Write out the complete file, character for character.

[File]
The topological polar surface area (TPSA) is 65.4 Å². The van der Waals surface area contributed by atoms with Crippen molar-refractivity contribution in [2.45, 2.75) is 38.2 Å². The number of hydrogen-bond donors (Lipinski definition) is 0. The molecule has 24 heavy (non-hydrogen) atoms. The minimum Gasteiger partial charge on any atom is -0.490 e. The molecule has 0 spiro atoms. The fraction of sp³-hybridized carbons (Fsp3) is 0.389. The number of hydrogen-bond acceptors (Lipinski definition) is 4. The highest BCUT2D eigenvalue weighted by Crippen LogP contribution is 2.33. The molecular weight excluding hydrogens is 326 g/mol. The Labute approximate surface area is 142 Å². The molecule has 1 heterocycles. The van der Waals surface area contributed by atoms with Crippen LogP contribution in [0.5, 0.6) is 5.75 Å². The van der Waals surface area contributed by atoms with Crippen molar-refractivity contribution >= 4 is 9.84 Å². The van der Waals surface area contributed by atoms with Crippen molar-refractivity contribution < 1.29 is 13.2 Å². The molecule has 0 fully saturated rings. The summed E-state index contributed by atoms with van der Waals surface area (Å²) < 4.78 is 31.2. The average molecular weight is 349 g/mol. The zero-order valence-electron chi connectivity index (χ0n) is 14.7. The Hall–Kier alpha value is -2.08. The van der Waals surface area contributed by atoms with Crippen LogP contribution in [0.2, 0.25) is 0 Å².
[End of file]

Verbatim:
The topological polar surface area (TPSA) is 65.4 Å². The van der Waals surface area contributed by atoms with Crippen molar-refractivity contribution in [2.45, 2.75) is 38.2 Å². The number of hydrogen-bond donors (Lipinski definition) is 0. The molecule has 24 heavy (non-hydrogen) atoms. The minimum Gasteiger partial charge on any atom is -0.490 e. The molecule has 0 spiro atoms. The fraction of sp³-hybridized carbons (Fsp3) is 0.389. The number of hydrogen-bond acceptors (Lipinski definition) is 4. The highest BCUT2D eigenvalue weighted by Crippen LogP contribution is 2.33. The molecular weight excluding hydrogens is 326 g/mol. The Labute approximate surface area is 142 Å². The molecule has 1 heterocycles. The van der Waals surface area contributed by atoms with Crippen LogP contribution in [0.5, 0.6) is 5.75 Å². The van der Waals surface area contributed by atoms with Crippen molar-refractivity contribution >= 4 is 9.84 Å². The van der Waals surface area contributed by atoms with Crippen molar-refractivity contribution < 1.29 is 13.2 Å². The molecule has 0 fully saturated rings. The summed E-state index contributed by atoms with van der Waals surface area (Å²) < 4.78 is 31.2. The average molecular weight is 349 g/mol. The zero-order valence-electron chi connectivity index (χ0n) is 14.7. The Hall–Kier alpha value is -2.08. The van der Waals surface area contributed by atoms with Crippen LogP contribution in [0.2, 0.25) is 0 Å².